Opinion

HUDSON | Denver’s hip sidewalk scooters could use some good ol’ rules of the road

Author: Miller Hudson - August 20, 2018 - Updated: August 20, 2018

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Miller Hudson

Last week I found myself pursuing five electric scooters at ten miles per hour that had commandeered a full traffic lane northbound in Denver on Lincoln Avenue. Since Bird and Lime dumped hundreds of their stand-up, motorized scooters without warning on the city’s sidewalks, more and more riders seem to feel the street is a better option for them than the sidewalk. This can’t possibly be a good idea and it is only a question of time before a driver dispatches several of them to an emergency room or the morgue. Skateboarders are now joining in the fun. Honking at them only elicits a middle-fingered salute.

Over the weekend I was afforded a glimpse of what the future may hold for us. The scooter craze originated, you guessed it, in California. Bird is headquartered in Los Angeles and showed no more consideration for local government there than they have here. About a year ago scooters suddenly appeared throughout the city. After some wrangling Venice Beach was identified as a test zone for deployment. There has been sufficient time for scooters to become ubiquitous. Traveling like a murmuration of starlings, scooters romp through intersections in pulses, sweeping through stop signs and into traffic lanes. Erratic operators frequently clobber pedestrians, while sidewalks have become danger zones.

The LA Times reports that residents have been fighting back. Scooters have been thrown in dumpsters, piled and torched in alleys, even consigned to Davey Jones’ locker (apparently their GPS locators will respond for a while underwater). There is a website where you can relish their destruction with sledge hammers and saws. This resistance hasn’t prompted significant movement towards more responsible behavior from the rental companies.

In Santa Monica, which tried to call a halt to the scooters long enough to establish behavioral ground rules, its decision to license only Uber and Lyft as vendors resulted in a system “lock down” of existing scooters in the city. Disgruntled Bird and Lime customers were urged to come to City Hall immediately prior to the next day’s City Council meeting to object to the award. Free food, a rock band and a $5 dollar voucher for scooter time attracted thousands. It should be noted that neither Uber nor Lyft is currently offering scooters, but they do have existing agreements with Santa Monica for their car services.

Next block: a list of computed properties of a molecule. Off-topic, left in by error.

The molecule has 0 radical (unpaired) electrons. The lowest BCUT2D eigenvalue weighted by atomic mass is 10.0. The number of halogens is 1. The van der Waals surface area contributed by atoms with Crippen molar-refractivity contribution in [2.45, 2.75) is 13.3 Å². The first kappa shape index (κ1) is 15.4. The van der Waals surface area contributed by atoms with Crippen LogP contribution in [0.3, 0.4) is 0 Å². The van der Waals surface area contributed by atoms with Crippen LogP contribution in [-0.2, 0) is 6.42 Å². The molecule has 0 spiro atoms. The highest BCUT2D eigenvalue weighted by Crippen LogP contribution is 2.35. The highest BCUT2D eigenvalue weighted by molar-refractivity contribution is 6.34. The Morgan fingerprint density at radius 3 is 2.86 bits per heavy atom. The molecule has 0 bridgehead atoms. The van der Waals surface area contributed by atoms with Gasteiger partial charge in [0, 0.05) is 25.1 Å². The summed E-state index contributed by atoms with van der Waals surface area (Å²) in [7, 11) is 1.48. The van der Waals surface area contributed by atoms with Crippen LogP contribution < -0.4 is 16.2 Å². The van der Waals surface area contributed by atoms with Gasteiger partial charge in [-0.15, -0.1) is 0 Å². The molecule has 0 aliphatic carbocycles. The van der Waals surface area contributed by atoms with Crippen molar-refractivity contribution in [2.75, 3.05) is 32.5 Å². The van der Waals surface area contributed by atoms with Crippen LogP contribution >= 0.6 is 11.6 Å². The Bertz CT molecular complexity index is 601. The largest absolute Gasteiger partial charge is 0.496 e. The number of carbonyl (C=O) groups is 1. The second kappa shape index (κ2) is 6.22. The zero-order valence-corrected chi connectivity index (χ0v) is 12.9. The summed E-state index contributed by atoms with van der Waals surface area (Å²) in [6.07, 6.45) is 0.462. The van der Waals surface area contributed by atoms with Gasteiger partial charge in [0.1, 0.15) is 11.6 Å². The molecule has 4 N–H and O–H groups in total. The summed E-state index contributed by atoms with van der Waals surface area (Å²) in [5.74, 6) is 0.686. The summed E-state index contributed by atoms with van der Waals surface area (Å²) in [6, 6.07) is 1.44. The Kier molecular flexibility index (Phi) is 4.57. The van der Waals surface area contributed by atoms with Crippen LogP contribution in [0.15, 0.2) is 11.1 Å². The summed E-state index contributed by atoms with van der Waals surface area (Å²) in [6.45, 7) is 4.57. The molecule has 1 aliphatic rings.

Diego de la Garza with Mayor Garcetti’s transportation office told me that despite the hoped for confinement of the scooter trial to Venice Beach, they were leaking out across the city. Council hopes to adopt its “rules of the road” in another 30 days.

Denver was forced to threaten confiscation of scooters before it was able to negotiate a truce with Bird and Lime. It appears to me there will have to be some aggressive policing if riders are to be kept out of traffic. I suspect the scooters are just as disruptive to the disrupters at Uber and Lyft as they were for taxi companies. A recent audit found that business expense logs from 1992 indicate that 73% of reimbursed rides were taken in taxis, last year that number had plummeted to 8%. This funneling of ‘distributed value’ mainlines revenue to the 1% at the top of the disrupting food chain.

In good weather scooters are cheap and, I suspect fun. Will their success push rideshare drivers off the road? You may need them when it snows. I am willing to wager scooter pilots have executed a release that absolves scooter companies of any responsibility for injury – which they ride at their own risk. But, what if they break my leg or you maim them when they slam into your car? Personal injury lawyers should be breaking out the champagne. There are good times ahead! The notion that one person’s freedom ends where another’s begins, that boundaries are not simply courteous but necessary, appears the complaint of grumpy old men.

There is arrogance in tossing thousands of scooters on the sidewalk without attempting to negotiate an understanding or provide notice of your intentions to government. Big, bad, expensive government – brought to you by the people who bring you streetlights, fire trucks, clean water and sewers – those guys and gals. Licensing can be a pain, to be sure, but it’s regulation that insures our safety. A lack of respect for government entails a lack of respect for your neighbors.

Miller Hudson

Miller Hudson

Miller Hudson is a public affairs consultant and a former state legislator. He can be reached at mnhwriter@msn.com.